18: The Chosen One

18: The Chosen One

From Chicken Soup for the Soul: The Empowered Woman

The Chosen One

Against the assault of laughter, nothing can stand.

~Mark Twain

I stumbled into the kitchen in a bit of a daze.

“They picked me,” I mumbled.

My husband’s eyebrows crinkled in confusion. “What’s that?”

“They, uh, th-they picked me to, to, um, per-perform,” I stuttered slowly, my mind still processing the news.

“They, who?” Eric asked. “What are you talking about?”

“You know that writer’s workshop I’m attending in the spring?”

Eric nodded.

“Well, last month I got an e-mail from the director of the workshop. She said that anyone who was interested in doing a stand-up comedy routine during the last night of the conference should send in their name,” I explained.

“And you submitted yours?” Eric asked, befuddled. “That shocks me.”

“You’re not the only one,” I replied, my voice quivering. “I did it on a whim, knowing that tons of people would throw their hat in the ring. I never figured I’d be one of the twelve chosen at random to do it. Turns out, I was wrong.”

“And how do you feel about that?” Eric asked. “Excited? Anxious? Annoyed? Afraid?”

Yes. Yes. Yes. And yes. It was safe to say that my emotions were all over the map. When I first got the news, a surge of elation shot through me, immediately followed by a wave of terror. I wanted to celebrate by eating cookies, but I was pretty sure that I might toss said cookies.

There was a time when I wouldn’t have been drowning in this much trepidation over making people laugh. I once readily found the funny in life and flourished in its beauty. But ever since my mom’s tragic death three years earlier, I seemed to have lost my sense of humor. I longed to immerse myself in boisterous laughter, to relish joyful anticipation, and to throw myself into a scary adventure. In the past, on the occasions when I forced myself to engage in something that petrified me, I was always pleasantly surprised by the outcome. Auditioning for a lead role in the school play. Telling the cute guy in my college class that he smelled good. Asking a New York Times bestselling author if he would endorse my book. Every experience enriched my life in some way.

So, when I saw the opportunity to perform a stand-up comedy routine in front of a crowd of two hundred, I thought, Wow! That sounds terrifying. I should totally do it! And in a moment of blissful confidence, I wrote, “I’m interested,” and hit the “Send” button.

Then, when I learned I’d been selected, I panicked.

What have I done? I fretted. What if I throw up? Or fall down? What if I forget my material? Or pee my pants? What if I get a bad case of stage fright or a horrid case of the hiccups?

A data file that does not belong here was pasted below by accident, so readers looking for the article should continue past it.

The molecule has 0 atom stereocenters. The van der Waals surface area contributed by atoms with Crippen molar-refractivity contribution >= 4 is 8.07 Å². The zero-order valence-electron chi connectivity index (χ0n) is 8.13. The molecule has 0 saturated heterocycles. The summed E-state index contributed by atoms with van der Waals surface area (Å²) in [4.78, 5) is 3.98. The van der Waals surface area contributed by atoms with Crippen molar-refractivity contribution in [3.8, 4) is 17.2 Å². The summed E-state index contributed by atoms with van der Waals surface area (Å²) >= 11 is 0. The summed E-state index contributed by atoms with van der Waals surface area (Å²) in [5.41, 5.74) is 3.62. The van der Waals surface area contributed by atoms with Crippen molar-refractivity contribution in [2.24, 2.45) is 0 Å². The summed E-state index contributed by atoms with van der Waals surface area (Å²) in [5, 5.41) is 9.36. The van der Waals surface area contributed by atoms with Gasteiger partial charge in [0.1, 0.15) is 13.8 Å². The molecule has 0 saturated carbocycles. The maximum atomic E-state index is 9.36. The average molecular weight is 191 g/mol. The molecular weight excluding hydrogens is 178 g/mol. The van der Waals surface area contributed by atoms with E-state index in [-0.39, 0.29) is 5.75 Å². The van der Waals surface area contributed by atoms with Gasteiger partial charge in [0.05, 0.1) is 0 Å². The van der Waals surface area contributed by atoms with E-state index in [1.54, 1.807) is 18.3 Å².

After thoroughly exhausting every possible what-if scenario, I sat down at my laptop and began crafting my routine.

“Last week, I found myself taking time out of my busy morning to take a quiz that told me what my chicken name was,” I wrote. “Now, why I felt compelled to find out this nugget of information is beyond me because I’m pretty sure I’m never going to be in the position of having to fill out medical paperwork or legal documents that will require me to divulge my official chicken name. But since I took the quiz, I can tell you all that you are looking at… Foxy Fluffybottom.”

My strength wasn’t in joke writing, but in storytelling. Therefore, I pulled from my life and hoped that the material would resonate with the crowd. I discussed everything from my preteen son’s inability to apply deodorant to my husband’s morning obsession with reading his iPhone while parked on the potty.

Over the next month, I wrote, revised, and finessed my three-minute routine, practicing it out loud any time I was in the shower, out for a run, or driving alone in my car. I worked on reflection, inflection, and projection, all while trying to push out of my frazzled mind the one thing I feared most: rejection.

Maybe this was a mistake, I mused one day during a low self-esteem moment. I rather like being comfortable.

I was on the verge of forfeiting my spot when an e-mail came through from the workshop director.

“I just wanted to wish you luck on your upcoming stand-up show,” she said. “Have fun! We will all be rooting for you on April 2nd.”

When I saw the date in black and white, the little hairs on the back of my neck stood on end. It hadn’t dawned on me until that very moment that I would be performing on the anniversary of my mom’s death. Clearly, this was Mom welcoming me back to laughter, joy, and adventure. I could practically hear her voice urging me, “Go on, Christy! You can do it!”

I couldn’t disappoint my mom. She had always been my biggest supporter.

When the night of the show arrived, Eric asked me if I was nervous.

“Yeah,” I said. “But mostly I’m excited.”

Finally, my name was called. I inhaled deeply and stepped up to the mic, straining to catch a glimpse of the audience as I squinted in the bright spotlight.

When I opened my mouth, my breath caught in my throat. But I continued.

As I began my set, I heard bursts of laughter as well as my husband’s soothing, distinctive chuckle down front. I felt the reverberation of clapping in my chest and cheeks.

My three minutes flew by in a flash. When it was over, professional comedienne Wendy Liebman, who emceed the show, extended her arms for a hug and whispered in my ear, “Was that really your first time? You’re a natural!”

As I exited the stage, members of the audience stood and applauded. Eric planted a kiss on my cheek.

“Congratulations! You did great!” he beamed. “I’m so glad you were the chosen one.”

“One of the chosen,” I corrected him.

“I don’t know,” Eric replied. “I think your mom would say otherwise.”

~Christy Heitger-Ewing

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